Michael O. Leavitt Center for Politics & Public Service

Project Prologue

New Century Scholarships

Conceptualization

Governor Leavitt’s service on the Utah State Board of Regents helped him to understand the higher education system in Utah and its critical role with respect to economic development.  The governor saw the power of new technology as a means to provide greater access to higher education for Utah’s citizens (Headfirst into High Tech http://archive.li.suu.edu/docs/ms122/NW/ms122NW20031207.pdf). In addition to broadening access to higher education, the governor believed there were ways to accelerate completion of a university degree for qualified high school students.

Concurrent enrollment had been very successful in Utah, just as the Advanced Placement courses had been (NACEP http://nacep.org/).  Governor Leavitt believed that qualified high school students, through concurrent enrollment and informed advisement, could simultaneously earn their high school diploma and an associate degree by the time they graduate from high school.  Governor Leavitt envisioned offering a state funded scholarship for the last two years at a state institution of higher education as an incentive to high performing high school students.  The Governor proposed the New Century Scholarship for all program participants that would cover 75% of the students’ tuition to earn a bachelor’s degree at a state funded institution of higher education (Governor Seeks 6.9% Boost For Higher Ed http://archive.li.suu.edu/docs/ms122/NW/ms122NW19991211.pdf).

Indeed, in November 1998, Governor Leavitt met with county officials, mayors, county commissioners, and public education officials in Rich County to discuss local government and educational issues.  The day went well and upon adjourning, the local high school officials wanted the Governor to meet a student who had moved to Rich High School from Georgia.

This student had taken a large number of concurrent enrollment classes, earning a large number of college credits, and could have earned an associate degree while completing high school.  Speaking with the student convinced the Governor’s about the viability of the New Century Scholarship.  The Governor, coming from a business background, was particularly interested in building in incentives and efficiencies into the school system.  The New Century Scholarship embraced that philosophy.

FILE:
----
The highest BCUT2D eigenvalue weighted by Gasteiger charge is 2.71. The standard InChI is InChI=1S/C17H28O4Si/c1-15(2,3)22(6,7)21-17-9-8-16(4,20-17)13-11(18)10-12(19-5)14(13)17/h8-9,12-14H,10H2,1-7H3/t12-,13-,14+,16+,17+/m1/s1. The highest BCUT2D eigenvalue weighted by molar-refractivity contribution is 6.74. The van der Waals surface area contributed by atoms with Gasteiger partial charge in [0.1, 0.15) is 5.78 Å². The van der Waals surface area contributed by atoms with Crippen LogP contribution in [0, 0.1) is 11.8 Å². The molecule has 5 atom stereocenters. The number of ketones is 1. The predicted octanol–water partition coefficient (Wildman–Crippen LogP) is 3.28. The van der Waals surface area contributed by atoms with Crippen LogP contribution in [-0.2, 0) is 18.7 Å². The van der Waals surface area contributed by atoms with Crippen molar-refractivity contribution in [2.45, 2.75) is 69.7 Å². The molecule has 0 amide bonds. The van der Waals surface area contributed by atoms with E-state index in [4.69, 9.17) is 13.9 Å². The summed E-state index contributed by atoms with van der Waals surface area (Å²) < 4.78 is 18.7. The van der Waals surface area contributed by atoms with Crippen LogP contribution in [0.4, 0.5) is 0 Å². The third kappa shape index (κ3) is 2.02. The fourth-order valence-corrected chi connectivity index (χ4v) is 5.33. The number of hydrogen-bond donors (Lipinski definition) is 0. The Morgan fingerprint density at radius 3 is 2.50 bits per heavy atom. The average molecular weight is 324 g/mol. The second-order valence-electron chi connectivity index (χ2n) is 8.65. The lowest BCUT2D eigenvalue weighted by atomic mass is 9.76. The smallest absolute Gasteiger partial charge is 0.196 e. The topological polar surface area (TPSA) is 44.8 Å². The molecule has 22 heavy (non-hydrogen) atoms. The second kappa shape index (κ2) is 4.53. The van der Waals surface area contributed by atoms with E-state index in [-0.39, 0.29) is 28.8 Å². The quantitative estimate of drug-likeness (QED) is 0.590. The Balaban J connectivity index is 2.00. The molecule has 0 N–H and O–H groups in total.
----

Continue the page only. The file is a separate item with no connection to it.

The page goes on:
Benefits of the New Century Scholarship

There is an important policy lesson to be learned by the New Century Scholarship.  First, the Governor believed that the state could realize savings by more efficiently managing the transition between the public education and higher education systems, which would also greatly benefit individual students.  This program, if managed appropriately, could provide a way for students to earn both an associates and bachelor’s degree at a young age without placing a large financial burden on the student or the student’s family.   The scholarship would save the state money as students would complete their degrees more quickly cutting the cost of students being on a college campus two additional years.

Another positive spinoff of this project was that small high schools began to offer advanced courses via distance technology. Interested and qualified students in smaller high schools were able to enroll in advanced courses even where there may be only a few fellow classmates at their location through the state sponsored EDNET system (Technology, Equipment Outdated in Utah’s Colleges http://archive.li.suu.edu/docs/ms122/NW/ms122NW19930206.pdf).  This element of the program was particularly important, especially in rural areas of Utah, because the Governor was committed to use the EDNET system to offer the best educational opportunities to all students across the state regardless of the students location or school.   Therefore, every student in Utah was eligible to take advantage of the New Century Scholarship program.